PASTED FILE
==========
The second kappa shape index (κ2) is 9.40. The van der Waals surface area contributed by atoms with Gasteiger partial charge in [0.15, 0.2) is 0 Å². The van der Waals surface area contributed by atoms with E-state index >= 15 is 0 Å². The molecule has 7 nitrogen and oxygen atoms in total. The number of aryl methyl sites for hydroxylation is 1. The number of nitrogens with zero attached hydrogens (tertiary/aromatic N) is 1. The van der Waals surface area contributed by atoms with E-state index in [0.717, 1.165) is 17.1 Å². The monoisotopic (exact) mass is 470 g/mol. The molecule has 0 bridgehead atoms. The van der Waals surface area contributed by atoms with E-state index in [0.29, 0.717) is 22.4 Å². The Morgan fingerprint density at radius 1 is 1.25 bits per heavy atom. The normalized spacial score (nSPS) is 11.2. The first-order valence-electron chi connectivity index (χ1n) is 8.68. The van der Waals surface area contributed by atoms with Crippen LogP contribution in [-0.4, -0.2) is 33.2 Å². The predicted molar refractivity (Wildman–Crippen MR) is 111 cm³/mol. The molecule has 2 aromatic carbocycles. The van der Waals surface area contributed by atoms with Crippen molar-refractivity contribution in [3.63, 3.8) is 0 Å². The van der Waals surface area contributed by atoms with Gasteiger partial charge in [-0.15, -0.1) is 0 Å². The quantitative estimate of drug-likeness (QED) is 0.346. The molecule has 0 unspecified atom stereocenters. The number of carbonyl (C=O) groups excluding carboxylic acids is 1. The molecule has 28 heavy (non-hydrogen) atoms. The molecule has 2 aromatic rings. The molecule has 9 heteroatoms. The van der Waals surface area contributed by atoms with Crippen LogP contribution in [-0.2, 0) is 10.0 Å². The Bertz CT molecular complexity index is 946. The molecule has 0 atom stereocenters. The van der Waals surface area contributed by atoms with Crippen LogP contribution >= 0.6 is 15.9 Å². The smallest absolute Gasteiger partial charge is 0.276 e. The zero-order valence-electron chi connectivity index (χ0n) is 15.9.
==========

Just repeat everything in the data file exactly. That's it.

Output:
The second kappa shape index (κ2) is 9.40. The van der Waals surface area contributed by atoms with Gasteiger partial charge in [0.15, 0.2) is 0 Å². The van der Waals surface area contributed by atoms with E-state index >= 15 is 0 Å². The molecule has 7 nitrogen and oxygen atoms in total. The number of aryl methyl sites for hydroxylation is 1. The number of nitrogens with zero attached hydrogens (tertiary/aromatic N) is 1. The van der Waals surface area contributed by atoms with E-state index in [0.717, 1.165) is 17.1 Å². The monoisotopic (exact) mass is 470 g/mol. The molecule has 0 bridgehead atoms. The van der Waals surface area contributed by atoms with E-state index in [0.29, 0.717) is 22.4 Å². The Morgan fingerprint density at radius 1 is 1.25 bits per heavy atom. The normalized spacial score (nSPS) is 11.2. The first-order valence-electron chi connectivity index (χ1n) is 8.68. The van der Waals surface area contributed by atoms with Crippen LogP contribution in [-0.4, -0.2) is 33.2 Å². The predicted molar refractivity (Wildman–Crippen MR) is 111 cm³/mol. The molecule has 2 aromatic carbocycles. The van der Waals surface area contributed by atoms with Crippen molar-refractivity contribution in [3.63, 3.8) is 0 Å². The van der Waals surface area contributed by atoms with Gasteiger partial charge in [-0.15, -0.1) is 0 Å². The quantitative estimate of drug-likeness (QED) is 0.346. The molecule has 0 unspecified atom stereocenters. The number of carbonyl (C=O) groups excluding carboxylic acids is 1. The molecule has 28 heavy (non-hydrogen) atoms. The molecule has 2 aromatic rings. The molecule has 9 heteroatoms. The van der Waals surface area contributed by atoms with Crippen LogP contribution in [-0.2, 0) is 10.0 Å². The Bertz CT molecular complexity index is 946. The molecule has 0 atom stereocenters. The van der Waals surface area contributed by atoms with Crippen LogP contribution >= 0.6 is 15.9 Å². The smallest absolute Gasteiger partial charge is 0.276 e. The zero-order valence-electron chi connectivity index (χ0n) is 15.9.